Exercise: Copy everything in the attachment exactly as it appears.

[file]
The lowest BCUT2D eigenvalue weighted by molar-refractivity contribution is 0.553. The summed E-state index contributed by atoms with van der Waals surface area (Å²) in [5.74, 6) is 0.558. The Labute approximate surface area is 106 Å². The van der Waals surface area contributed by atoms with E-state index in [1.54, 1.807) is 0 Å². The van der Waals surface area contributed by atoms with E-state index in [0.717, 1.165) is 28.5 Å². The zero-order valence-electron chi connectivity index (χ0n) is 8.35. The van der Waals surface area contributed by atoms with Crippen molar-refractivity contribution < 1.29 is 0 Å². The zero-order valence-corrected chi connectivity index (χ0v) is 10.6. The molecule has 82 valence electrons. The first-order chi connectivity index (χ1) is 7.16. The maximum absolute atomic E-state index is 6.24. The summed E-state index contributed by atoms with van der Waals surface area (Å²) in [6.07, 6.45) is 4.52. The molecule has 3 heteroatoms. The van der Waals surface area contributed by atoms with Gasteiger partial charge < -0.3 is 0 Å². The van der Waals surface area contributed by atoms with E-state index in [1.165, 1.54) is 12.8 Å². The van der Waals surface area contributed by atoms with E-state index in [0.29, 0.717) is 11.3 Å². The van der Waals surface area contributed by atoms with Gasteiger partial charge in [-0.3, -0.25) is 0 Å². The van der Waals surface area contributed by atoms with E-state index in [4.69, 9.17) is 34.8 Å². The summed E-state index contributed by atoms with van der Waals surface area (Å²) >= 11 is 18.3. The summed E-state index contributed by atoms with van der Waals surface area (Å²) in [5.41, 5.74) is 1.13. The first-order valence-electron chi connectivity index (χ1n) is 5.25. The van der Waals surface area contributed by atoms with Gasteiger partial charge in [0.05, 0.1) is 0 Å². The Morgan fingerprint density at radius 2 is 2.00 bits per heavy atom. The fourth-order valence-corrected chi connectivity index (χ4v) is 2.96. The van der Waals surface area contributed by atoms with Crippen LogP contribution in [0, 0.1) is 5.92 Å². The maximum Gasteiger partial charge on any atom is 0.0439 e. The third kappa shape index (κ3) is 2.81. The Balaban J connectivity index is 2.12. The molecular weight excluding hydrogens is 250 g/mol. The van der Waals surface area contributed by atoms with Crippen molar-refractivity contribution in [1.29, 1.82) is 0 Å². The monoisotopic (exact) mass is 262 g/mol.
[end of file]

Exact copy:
The lowest BCUT2D eigenvalue weighted by molar-refractivity contribution is 0.553. The summed E-state index contributed by atoms with van der Waals surface area (Å²) in [5.74, 6) is 0.558. The Labute approximate surface area is 106 Å². The van der Waals surface area contributed by atoms with E-state index in [1.54, 1.807) is 0 Å². The van der Waals surface area contributed by atoms with E-state index in [0.717, 1.165) is 28.5 Å². The zero-order valence-electron chi connectivity index (χ0n) is 8.35. The van der Waals surface area contributed by atoms with Crippen molar-refractivity contribution < 1.29 is 0 Å². The zero-order valence-corrected chi connectivity index (χ0v) is 10.6. The molecule has 82 valence electrons. The first-order chi connectivity index (χ1) is 7.16. The maximum absolute atomic E-state index is 6.24. The summed E-state index contributed by atoms with van der Waals surface area (Å²) in [6.07, 6.45) is 4.52. The molecule has 3 heteroatoms. The van der Waals surface area contributed by atoms with Gasteiger partial charge < -0.3 is 0 Å². The van der Waals surface area contributed by atoms with E-state index in [1.165, 1.54) is 12.8 Å². The van der Waals surface area contributed by atoms with E-state index in [0.29, 0.717) is 11.3 Å². The van der Waals surface area contributed by atoms with Gasteiger partial charge in [-0.3, -0.25) is 0 Å². The van der Waals surface area contributed by atoms with E-state index in [4.69, 9.17) is 34.8 Å². The summed E-state index contributed by atoms with van der Waals surface area (Å²) >= 11 is 18.3. The summed E-state index contributed by atoms with van der Waals surface area (Å²) in [5.41, 5.74) is 1.13. The first-order valence-electron chi connectivity index (χ1n) is 5.25. The van der Waals surface area contributed by atoms with Gasteiger partial charge in [0.05, 0.1) is 0 Å². The Morgan fingerprint density at radius 2 is 2.00 bits per heavy atom. The fourth-order valence-corrected chi connectivity index (χ4v) is 2.96. The van der Waals surface area contributed by atoms with Crippen LogP contribution in [0, 0.1) is 5.92 Å². The maximum Gasteiger partial charge on any atom is 0.0439 e. The third kappa shape index (κ3) is 2.81. The Balaban J connectivity index is 2.12. The molecular weight excluding hydrogens is 250 g/mol. The van der Waals surface area contributed by atoms with Crippen molar-refractivity contribution in [1.29, 1.82) is 0 Å². The monoisotopic (exact) mass is 262 g/mol.